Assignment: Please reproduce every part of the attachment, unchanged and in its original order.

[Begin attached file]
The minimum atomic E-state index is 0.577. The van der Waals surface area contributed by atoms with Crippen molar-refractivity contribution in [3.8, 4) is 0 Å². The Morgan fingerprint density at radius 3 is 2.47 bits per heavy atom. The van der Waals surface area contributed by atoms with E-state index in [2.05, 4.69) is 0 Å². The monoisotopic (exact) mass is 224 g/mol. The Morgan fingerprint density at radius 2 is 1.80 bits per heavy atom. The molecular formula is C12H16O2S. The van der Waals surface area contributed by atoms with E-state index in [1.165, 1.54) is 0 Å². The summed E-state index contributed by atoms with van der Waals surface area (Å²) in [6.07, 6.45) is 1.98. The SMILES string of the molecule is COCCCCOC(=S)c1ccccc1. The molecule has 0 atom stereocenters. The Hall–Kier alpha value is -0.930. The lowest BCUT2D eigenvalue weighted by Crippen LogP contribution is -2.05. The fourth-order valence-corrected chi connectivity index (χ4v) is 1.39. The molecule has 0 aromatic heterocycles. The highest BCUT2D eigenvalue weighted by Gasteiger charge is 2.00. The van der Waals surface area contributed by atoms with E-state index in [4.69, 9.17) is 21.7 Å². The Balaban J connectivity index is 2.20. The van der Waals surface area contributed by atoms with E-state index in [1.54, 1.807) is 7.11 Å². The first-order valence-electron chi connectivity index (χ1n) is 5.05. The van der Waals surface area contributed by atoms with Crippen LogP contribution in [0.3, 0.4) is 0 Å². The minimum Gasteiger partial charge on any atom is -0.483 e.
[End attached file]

The minimum atomic E-state index is 0.577. The van der Waals surface area contributed by atoms with Crippen molar-refractivity contribution in [3.8, 4) is 0 Å². The Morgan fingerprint density at radius 3 is 2.47 bits per heavy atom. The van der Waals surface area contributed by atoms with E-state index in [2.05, 4.69) is 0 Å². The monoisotopic (exact) mass is 224 g/mol. The Morgan fingerprint density at radius 2 is 1.80 bits per heavy atom. The molecular formula is C12H16O2S. The van der Waals surface area contributed by atoms with E-state index in [1.165, 1.54) is 0 Å². The summed E-state index contributed by atoms with van der Waals surface area (Å²) in [6.07, 6.45) is 1.98. The SMILES string of the molecule is COCCCCOC(=S)c1ccccc1. The molecule has 0 atom stereocenters. The Hall–Kier alpha value is -0.930. The lowest BCUT2D eigenvalue weighted by Crippen LogP contribution is -2.05. The fourth-order valence-corrected chi connectivity index (χ4v) is 1.39. The molecule has 0 aromatic heterocycles. The highest BCUT2D eigenvalue weighted by Gasteiger charge is 2.00. The van der Waals surface area contributed by atoms with E-state index in [4.69, 9.17) is 21.7 Å². The Balaban J connectivity index is 2.20. The van der Waals surface area contributed by atoms with E-state index in [1.54, 1.807) is 7.11 Å². The first-order valence-electron chi connectivity index (χ1n) is 5.05. The van der Waals surface area contributed by atoms with Crippen LogP contribution in [0.3, 0.4) is 0 Å². The minimum Gasteiger partial charge on any atom is -0.483 e.